Entities representing states and municipalities have spoken out against the federal government’s decision to lower the IPI. Indeed, federal tax collection is shared with regional governments, which complain about the loss of resources.

The National Committee of State and Federal District Finance Secretaries (Comsefaz) said the cut would worsen the fiscal situation of subnational entities, undermining the provision of essential services, such as education, health and security.

The National Confederation of Municipalities (CNM) also expressed “deep dissatisfaction” with the measure. “Unfortunately, the old habit of doing charity with someone else’s hat is repeating itself,” CNM president Paulo Ziulkoski said in a note released to the press.

“The IPI constitutes the basket of taxes shared with the municipalities and constitutes an important part of the FPM. This means that any IPI tax exemption measure adopted by the federal government has a direct impact on transfers to municipalities, which may imply a budgetary imbalance,” he said.

The National Federation of State and District Tax Authorities (Fenafisco) said that “it considers fallacious the federal government’s argument that this tax benefit tends to benefit the end consumer and stimulate economic activity”. The entity calculates that the linear reduction of the IPI should withdraw R$4.5 billion from the State Participation Fund (FPE) and an additional R$5.3 billion from the Municipal Participation Fund (FPM).

“Minister Paulo Guedes’ promise that this measure is the first ‘of a movement to reindustrialize Brazil’, more than delusional, is an outrage on the intelligence of Brazilian society,” denounces the organization in a press release.

For Vieira, of Infinity Asset, the measure, despite “good intentions”, should have a limited effect even in terms of stimulating economic activity. “I think other measures more in the direction of seeking tax reform, even if this year is experiencing its difficulties, would be more important,” he assesses.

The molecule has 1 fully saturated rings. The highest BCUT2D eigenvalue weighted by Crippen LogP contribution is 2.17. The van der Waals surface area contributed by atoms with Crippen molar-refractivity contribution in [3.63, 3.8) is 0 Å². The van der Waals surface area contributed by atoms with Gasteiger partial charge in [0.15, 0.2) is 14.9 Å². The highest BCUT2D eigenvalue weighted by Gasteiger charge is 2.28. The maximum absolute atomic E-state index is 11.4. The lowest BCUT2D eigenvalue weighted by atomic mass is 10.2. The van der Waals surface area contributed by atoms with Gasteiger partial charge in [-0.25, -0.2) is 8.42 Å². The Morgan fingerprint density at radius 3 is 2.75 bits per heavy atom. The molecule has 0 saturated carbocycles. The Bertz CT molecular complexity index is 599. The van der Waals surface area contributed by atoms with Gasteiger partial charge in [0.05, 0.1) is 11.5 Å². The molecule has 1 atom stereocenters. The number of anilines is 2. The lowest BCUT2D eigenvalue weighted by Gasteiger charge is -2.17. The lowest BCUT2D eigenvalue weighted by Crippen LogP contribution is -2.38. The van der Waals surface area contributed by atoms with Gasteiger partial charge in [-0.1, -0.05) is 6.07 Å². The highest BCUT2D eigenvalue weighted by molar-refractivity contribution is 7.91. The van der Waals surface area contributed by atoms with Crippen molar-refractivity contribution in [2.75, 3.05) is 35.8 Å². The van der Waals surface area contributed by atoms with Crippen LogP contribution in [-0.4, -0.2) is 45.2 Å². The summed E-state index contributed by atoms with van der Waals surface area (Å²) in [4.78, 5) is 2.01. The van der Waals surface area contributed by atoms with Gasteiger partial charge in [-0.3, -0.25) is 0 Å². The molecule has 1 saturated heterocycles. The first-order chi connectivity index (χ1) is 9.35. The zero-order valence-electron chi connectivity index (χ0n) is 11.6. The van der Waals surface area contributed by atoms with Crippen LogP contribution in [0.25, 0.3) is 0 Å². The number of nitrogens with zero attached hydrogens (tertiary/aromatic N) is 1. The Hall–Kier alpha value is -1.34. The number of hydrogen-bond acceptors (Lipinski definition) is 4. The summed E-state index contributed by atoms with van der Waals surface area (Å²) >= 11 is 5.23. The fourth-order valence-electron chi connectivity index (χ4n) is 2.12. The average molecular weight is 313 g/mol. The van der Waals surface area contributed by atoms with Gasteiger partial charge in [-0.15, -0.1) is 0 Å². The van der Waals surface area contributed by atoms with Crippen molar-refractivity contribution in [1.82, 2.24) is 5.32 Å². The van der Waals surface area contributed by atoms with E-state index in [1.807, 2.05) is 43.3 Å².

In a technical note, economists from the Independent Fiscal Institution (IFI), linked to the Federal Senate, calculate that the tax exemption with the measure by the end of the year should reach R$4.6 billion for states and R$4.3 billion for municipalities. , in addition to R$500 million for regional funds. In the Union, losses are expected to amount to R$6.5 billion.

“We must also consider the negative effects, from the point of view of economic activity, due to the evolution of relative prices generated by the exemption for industry only, and not for the service sector, for example. Furthermore, the reduction in the IPI may not be fully passed on to the prices of the final goods. Finally, there are effects to be mapped on other taxes”, warn the authors Vilma Pinto, Felipe Salto and Daniel Couri.

“The IPI, due to its extra-fiscal nature, constitutes an exception to the rule of the law of fiscal responsibility, which requires the offsetting of the fiscal effects arising from revenue exemptions. However, it should be mentioned that the estimated impacts are relevant and, in the absence of compensatory measures, could affect the public deficit and debt. In other words, they would harm the positive effect possibly produced by the stimulus resulting from the IPI measure on economic activity,” they said.